Are government regulations stifling the U.S. economy? Unfortunately the answer to that question, even outside the electoral silly season, rarely goes beyond a simple, and usually partisan, yes or no.
So it was probably inevitable that the release this week of a rather sophisticated economic study by the Manufacturers Alliance for Productivity and Innovation (MAPI) generated predictable headlines about the costs of regulation weighing down the U.S. economy. And as the research and education arm of the big U.S. manufacturers, MAPI was probably perfectly happy with that reading -- which is unfortunate, because the study, conducted by NERA Economic Consulting, contains a wealth of interesting data to help assess the cost of regulations.
My reading of the bottom line: the burden of federal regulation has grown substantially over the past three decades, with real costs to U.S.-based manufacturing, and continues to grow. But the most costly regulations are those designed to improve air quality, reduce energy consumption, and ensure safe working conditions – goals the public generally favors.
In the abstract, government regulation is one of the more divisive issues in public opinion. The recent, and immensely useful, Pew Values Survey, asked the public if “government regulation of business does more harm than good.” Seventy-six percent of Republicans agreed, versus just 41 percent of Democrats. Among Tea Party Republicans, 87 percent thought government regulations were harmful, versus just 32 percent of liberal Democrats. On a related question, four out of five Democrats agreed with the statement that a “free market economy needs regulation to serve the public interest”; Republicans were evenly split.
Source: Pew Research Center
But when it comes to specific regulations to promote certain goals, they are surprisingly popular among all Americans. A Pew survey from February 2012 found that 89 percent of Americans (including 77 percent of Republicans) believe regulations on food production and packaging should be maintained or strengthened. On car safety and efficiency, 87 percent of Americans (and 82 percent of Republicans) say the same. On workplace safety, 86 percent of Americans (and 77 percent of Republicans) want to maintain or enhance regulations. The only real skepticism is over environmental regulations, but even here 79 percent of all Americans (and 59 percent of Republicans) are in favor of regulation.
Source: Pew Research Center
The real question raised by the new study is whether the costs of those measures are reasonable ones, and whether the gains in overall public welfare are worth the expenses foisted on particular industries. Most Americans would be untroubled, I suspect, by the report’s finding that the chemical and petroleum sectors are the ones paying the highest costs for regulation. These are industries that have the potential to do real environmental damage if not properly regulated. The agency that issues the greatest number of regulations is the Department of Agriculture, which is charged with protecting the U.S. food supply. The two regulations that impose the highest costs overall are a pair of 1998 Environmental Protection Agency measures to reduce ozone and particulates in the air. The people of Los Angeles say “thank you very much.”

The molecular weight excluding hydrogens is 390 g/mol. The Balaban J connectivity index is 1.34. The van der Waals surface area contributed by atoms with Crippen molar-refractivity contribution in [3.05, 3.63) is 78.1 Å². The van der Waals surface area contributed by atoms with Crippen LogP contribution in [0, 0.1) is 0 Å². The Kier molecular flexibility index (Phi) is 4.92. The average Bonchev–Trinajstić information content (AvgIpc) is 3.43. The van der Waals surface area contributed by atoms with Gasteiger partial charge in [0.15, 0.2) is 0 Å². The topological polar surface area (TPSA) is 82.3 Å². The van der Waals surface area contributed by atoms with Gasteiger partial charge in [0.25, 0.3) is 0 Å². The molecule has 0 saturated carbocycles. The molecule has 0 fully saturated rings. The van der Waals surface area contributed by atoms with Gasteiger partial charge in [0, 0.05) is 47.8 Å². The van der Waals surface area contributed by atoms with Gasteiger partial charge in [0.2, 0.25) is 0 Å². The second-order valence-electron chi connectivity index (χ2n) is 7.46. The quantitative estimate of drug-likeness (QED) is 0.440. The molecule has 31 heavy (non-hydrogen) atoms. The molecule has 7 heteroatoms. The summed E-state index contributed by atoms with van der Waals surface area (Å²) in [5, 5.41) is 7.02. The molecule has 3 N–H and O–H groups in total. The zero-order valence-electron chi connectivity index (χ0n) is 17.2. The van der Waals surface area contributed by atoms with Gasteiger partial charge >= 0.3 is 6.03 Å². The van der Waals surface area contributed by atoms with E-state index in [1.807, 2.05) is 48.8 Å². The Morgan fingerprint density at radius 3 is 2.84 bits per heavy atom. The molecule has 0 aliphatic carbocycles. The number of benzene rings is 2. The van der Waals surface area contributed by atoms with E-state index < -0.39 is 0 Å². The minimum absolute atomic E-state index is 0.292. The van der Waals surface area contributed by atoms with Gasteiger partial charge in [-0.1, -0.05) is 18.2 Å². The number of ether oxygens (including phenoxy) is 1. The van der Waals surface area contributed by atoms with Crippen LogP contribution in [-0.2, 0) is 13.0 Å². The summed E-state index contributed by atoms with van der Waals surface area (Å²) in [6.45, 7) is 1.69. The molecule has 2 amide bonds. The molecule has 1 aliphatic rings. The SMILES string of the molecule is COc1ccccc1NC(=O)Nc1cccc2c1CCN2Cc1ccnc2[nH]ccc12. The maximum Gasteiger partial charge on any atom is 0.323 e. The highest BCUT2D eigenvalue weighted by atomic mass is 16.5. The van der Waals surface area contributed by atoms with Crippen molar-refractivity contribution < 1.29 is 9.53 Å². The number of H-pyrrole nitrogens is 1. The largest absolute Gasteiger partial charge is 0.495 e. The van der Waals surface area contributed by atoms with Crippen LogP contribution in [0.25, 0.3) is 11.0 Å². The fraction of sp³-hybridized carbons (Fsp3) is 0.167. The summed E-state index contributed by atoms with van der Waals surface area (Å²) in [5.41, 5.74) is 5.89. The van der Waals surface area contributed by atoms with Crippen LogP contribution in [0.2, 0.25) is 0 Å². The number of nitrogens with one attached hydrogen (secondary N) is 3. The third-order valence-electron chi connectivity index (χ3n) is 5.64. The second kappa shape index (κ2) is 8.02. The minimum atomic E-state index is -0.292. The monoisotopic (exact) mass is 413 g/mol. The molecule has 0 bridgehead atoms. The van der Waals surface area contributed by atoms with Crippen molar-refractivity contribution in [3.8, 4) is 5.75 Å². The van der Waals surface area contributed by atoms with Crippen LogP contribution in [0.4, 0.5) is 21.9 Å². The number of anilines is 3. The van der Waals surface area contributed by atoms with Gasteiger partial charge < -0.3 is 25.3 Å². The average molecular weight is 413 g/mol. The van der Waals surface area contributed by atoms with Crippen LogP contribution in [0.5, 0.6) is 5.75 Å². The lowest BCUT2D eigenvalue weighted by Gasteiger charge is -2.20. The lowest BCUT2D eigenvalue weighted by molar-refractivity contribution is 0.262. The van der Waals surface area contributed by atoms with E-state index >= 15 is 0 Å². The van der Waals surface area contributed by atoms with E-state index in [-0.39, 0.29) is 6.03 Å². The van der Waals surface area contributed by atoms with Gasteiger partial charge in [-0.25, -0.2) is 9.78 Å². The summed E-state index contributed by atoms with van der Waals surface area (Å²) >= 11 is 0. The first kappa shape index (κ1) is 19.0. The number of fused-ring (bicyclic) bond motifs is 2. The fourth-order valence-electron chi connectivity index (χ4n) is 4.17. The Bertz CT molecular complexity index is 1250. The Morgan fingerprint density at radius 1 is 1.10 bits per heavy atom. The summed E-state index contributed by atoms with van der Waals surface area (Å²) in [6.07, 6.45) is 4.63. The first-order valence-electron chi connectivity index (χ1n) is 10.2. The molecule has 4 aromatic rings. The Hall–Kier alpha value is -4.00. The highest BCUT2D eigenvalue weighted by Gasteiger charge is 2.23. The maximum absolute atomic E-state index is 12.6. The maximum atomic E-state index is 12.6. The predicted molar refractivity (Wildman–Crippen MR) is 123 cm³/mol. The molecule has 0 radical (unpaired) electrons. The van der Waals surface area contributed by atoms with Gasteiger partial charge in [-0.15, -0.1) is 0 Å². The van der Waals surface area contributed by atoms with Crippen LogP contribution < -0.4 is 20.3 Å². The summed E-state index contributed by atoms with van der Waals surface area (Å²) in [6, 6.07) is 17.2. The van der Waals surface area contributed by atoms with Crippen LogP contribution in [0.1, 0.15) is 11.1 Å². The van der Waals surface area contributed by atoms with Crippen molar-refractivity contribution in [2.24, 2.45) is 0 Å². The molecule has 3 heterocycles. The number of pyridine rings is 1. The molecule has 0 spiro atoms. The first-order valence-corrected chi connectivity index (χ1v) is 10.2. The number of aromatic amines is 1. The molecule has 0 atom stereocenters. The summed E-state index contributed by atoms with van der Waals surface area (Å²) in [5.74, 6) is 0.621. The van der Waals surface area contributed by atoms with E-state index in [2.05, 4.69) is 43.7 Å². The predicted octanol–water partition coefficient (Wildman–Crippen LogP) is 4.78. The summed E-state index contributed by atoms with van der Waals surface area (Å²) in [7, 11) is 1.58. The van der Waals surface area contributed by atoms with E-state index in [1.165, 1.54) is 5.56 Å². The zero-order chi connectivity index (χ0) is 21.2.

But it does not follow that more regulation is always better, and in recent decades we have been seeing steadily more federal regulation (though alongside deregulation of certain industries like airlines and telecommunications). During the Clinton administration, the average number of major regulations -- those with an economic impact of more than $100 million -- enacted each year was thirty-six. During the Bush administration that rose to forty-five per year. In the Obama administration it has been seventy-two each year. And while it says more about an anemic economy than runaway regulation, the inflation-adjusted compliance costs for manufacturers have risen on average 7.6 percent each year since 1998, compared with average annual GDP growth of just 2.2 percent, and manufacturing output growth of only 0.4 percent. Given the other competitive challenges facing U.S. manufacturers, escalating regulatory costs are clearly a problem.
The study drew a predictably angry response from consumer and environmental groups, which called it "pure hokum." They rightly pointed out that the study did not attempt to calculate whether the public benefits of regulation have outweighed the costs to industry. That, of course, was not its purpose. Unfortunately buried in a footnote to his executive summary, the president of the Manufacturers Alliance states:
This study does not address the benefits related to regulation. MAPI recognizes the need for regulation to protect the health and safety of the population and to protect the environment. Our goal is not to argue for the elimination of regulation but to describe and quantify the substantial cost of federal regulation to manufacturers, and to provide a framework for a rational evaluation process so the economic benefit of the rules clearly exceed the cost and American manufacturing competitiveness is not hampered.
I would add that other, not purely economic, benefits such as improved health and a cleaner environment, need to be considered as well. But the study is certainly a useful starting point for a serious discussion of the trade-offs involved in government regulation.